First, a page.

What is your Responsible Procurement strategy?

It’s a while (too long) since we featured Alis Sindbjerg Hemmingsen who runs Responsible Procurement Excellence   (based in Denmark and  no connection with my consulting firm Procurement Excellence).

Her excellent website features a range of very useful material for anyone interested in all aspects of what she – and we – might put under the heading of Responsible Procurement.  That covers all aspects of environmental, social and economic sustainability, but what I like about her material is the way she focuses on real business benefits rather than the pure “doing good” aspects of the topic.

She’s also well ahead of the general herd on this topic – her latest blog here for instance focuses on water and water shortages as a potential element of a sustainable procurement strategy. Something that not many of us have considered, I suspect.

And at a time when strange materials in supply chains are much in the news, understanding what our suppliers are doing and encouraging them in the right direction is higher profile than ever.

So last time we featured her work, we discussed her introductory e-guide, available to download, but she’s got some somewhat more advanced material too. BUILDING A STRATEGIC APPROACHTO RESPONSIBLE PROCUREMENT MANAGEMENT is her guide for those who have already  gone beyond the basics and want to develop their activities further in this space.

She starts by asking some key questions – for instance:

  • What is your statement/vision (and at the end of the day your commitment)?
  •  What should the long-term outcome be and how will it support the overall company, CSR and Procurement strategy?
  • What will motivate the company to invest in Responsible Procurement Management? What will it take for your management team to commit to the process?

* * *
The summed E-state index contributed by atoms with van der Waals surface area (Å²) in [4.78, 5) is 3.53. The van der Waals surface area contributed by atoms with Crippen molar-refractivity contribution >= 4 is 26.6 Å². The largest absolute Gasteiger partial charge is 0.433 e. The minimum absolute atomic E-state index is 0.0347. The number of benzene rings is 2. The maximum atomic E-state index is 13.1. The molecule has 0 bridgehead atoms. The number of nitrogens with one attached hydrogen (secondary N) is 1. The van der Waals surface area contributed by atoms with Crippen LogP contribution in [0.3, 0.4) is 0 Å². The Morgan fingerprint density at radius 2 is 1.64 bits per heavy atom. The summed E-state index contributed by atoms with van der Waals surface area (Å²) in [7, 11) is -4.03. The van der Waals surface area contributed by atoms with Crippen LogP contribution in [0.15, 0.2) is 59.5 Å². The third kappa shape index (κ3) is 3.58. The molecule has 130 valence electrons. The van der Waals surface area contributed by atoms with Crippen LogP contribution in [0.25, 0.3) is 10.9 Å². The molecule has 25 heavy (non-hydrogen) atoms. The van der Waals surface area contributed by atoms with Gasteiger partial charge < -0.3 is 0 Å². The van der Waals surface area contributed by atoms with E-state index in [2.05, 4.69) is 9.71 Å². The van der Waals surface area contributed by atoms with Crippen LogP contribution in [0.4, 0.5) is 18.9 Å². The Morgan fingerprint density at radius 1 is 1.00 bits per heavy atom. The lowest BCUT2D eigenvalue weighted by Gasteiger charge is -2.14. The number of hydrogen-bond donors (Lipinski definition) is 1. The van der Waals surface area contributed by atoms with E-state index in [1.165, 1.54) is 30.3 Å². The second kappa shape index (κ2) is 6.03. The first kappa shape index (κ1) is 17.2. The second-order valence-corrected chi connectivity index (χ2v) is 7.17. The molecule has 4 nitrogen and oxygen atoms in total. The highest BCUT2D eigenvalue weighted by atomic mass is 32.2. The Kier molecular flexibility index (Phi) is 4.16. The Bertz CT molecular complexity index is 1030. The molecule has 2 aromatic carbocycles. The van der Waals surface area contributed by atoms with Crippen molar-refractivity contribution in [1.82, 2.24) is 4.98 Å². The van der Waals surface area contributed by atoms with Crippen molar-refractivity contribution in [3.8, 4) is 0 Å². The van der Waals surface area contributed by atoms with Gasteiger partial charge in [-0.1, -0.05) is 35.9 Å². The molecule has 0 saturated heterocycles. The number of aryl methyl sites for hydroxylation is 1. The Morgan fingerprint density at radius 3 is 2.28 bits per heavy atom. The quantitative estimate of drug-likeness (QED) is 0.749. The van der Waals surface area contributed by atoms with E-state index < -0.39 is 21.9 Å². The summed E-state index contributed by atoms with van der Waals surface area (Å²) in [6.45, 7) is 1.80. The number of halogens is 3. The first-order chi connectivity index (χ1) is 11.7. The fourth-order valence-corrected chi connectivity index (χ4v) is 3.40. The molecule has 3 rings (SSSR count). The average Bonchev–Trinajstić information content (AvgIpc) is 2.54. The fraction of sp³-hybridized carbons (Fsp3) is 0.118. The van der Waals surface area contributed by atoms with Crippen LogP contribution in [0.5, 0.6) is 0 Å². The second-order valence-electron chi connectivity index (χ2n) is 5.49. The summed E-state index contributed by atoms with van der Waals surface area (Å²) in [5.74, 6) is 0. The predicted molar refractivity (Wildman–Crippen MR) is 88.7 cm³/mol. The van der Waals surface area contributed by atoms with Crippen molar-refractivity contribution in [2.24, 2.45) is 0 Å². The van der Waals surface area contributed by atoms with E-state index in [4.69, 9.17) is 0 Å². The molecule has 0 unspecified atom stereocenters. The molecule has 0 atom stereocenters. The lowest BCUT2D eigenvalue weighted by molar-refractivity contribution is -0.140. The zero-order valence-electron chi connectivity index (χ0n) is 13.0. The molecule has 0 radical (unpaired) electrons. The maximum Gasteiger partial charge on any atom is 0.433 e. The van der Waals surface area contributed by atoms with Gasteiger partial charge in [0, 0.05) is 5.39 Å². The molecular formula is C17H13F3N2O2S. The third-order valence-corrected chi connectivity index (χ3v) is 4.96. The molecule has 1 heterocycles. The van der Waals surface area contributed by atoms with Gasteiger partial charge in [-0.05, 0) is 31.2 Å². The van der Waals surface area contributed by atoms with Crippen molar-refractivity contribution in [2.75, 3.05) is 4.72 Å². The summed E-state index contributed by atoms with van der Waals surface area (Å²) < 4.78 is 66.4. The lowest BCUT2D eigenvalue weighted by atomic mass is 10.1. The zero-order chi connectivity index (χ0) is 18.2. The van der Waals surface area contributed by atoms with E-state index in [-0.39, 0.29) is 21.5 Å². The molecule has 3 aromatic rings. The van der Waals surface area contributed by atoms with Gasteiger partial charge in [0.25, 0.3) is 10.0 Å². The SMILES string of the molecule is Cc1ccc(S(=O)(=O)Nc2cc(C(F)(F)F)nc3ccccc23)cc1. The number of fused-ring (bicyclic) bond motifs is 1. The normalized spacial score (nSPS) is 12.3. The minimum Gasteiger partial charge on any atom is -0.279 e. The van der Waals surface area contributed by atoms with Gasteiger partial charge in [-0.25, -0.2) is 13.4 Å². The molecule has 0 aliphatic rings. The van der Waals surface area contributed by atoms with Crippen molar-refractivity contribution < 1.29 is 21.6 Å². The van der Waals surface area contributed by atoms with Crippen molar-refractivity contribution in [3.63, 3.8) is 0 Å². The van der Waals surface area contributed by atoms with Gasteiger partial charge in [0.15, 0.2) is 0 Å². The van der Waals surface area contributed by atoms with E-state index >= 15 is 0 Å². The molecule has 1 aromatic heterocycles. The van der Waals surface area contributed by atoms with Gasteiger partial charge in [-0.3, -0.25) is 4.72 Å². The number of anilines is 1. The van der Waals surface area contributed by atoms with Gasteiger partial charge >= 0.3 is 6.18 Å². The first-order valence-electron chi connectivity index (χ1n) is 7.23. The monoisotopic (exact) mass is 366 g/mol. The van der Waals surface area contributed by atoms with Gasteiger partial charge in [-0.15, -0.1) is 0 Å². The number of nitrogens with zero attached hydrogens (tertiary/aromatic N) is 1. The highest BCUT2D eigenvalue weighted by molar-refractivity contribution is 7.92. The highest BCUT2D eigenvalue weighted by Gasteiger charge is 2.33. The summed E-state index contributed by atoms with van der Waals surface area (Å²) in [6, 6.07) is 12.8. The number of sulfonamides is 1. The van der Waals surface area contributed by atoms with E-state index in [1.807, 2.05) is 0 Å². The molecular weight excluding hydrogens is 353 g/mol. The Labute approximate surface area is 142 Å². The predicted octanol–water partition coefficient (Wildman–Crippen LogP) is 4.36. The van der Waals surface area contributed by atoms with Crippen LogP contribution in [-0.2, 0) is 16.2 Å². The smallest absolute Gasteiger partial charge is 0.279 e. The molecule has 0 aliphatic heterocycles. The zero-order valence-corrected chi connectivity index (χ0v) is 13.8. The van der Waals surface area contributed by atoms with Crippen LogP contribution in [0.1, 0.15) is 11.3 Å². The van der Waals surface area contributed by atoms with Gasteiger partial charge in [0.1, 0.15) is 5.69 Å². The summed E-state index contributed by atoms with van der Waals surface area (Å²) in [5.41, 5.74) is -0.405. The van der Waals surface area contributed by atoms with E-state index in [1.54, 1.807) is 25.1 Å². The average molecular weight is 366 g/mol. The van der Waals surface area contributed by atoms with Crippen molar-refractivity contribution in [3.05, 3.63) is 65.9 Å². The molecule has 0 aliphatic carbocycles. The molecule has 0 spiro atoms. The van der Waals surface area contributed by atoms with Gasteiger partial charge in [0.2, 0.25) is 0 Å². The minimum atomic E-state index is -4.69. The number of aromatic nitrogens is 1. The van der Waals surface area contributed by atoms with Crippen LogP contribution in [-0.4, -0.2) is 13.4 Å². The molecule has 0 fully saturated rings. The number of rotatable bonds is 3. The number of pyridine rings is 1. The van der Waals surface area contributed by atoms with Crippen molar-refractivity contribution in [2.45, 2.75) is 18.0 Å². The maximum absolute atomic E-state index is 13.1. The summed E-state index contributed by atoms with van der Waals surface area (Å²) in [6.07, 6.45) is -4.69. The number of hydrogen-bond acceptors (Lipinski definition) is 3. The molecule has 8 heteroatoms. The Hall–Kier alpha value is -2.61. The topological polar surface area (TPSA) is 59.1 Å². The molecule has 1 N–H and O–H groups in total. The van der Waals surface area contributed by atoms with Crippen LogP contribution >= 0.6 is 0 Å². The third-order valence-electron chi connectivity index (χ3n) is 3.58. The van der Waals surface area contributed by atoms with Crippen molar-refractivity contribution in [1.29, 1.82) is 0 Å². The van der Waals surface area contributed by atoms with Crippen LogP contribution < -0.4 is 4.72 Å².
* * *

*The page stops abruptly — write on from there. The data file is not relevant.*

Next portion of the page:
She goes on to discuss the six “must-dos” for developing a successful strategy and plan, including getting the management team involved and understanding the motivation to invest in a responsible procurement programme.

The guide goes on to talk about developing an action plan, and having a clear description of the vision that you can communicate to internal and external stakeholders. Whilst this should be tailored and specific for each organisation, here is her “template” for what such a description might look like:

 “We have chosen to make Responsible Procurement an integral part of our procurement strategy, as we would like to drive down cost and gain a competi­tive edge over our competitors. If we do not change, we will not have a competitive supply chain and our competitors will set the standards for how business is conducted within our industry. The change will be driven by customer demand for lower prices and innovative products. One of the goals of the change process is that the close strategic partnership that we have already established with our suppliers will be extended, resulting in a shorter time to market”.

I find her material both pragmatic and inspiring – a great combination. And do check out her website for more.

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Voices (2)

  1. Stephen Heard:

    This is excellent website and compliments the work I’m currently doing in the NHS where all NHS Trusts where mandated in the NHS Carbon Reduction Strategy to compile a Sustainable Development Management Plan. These plans cover all of the areas in the Responsible Procurement Strategy and more. To date 84% of all Trusts have one of these plans and more detail can be found at http://www.sdu.nhs.uk/

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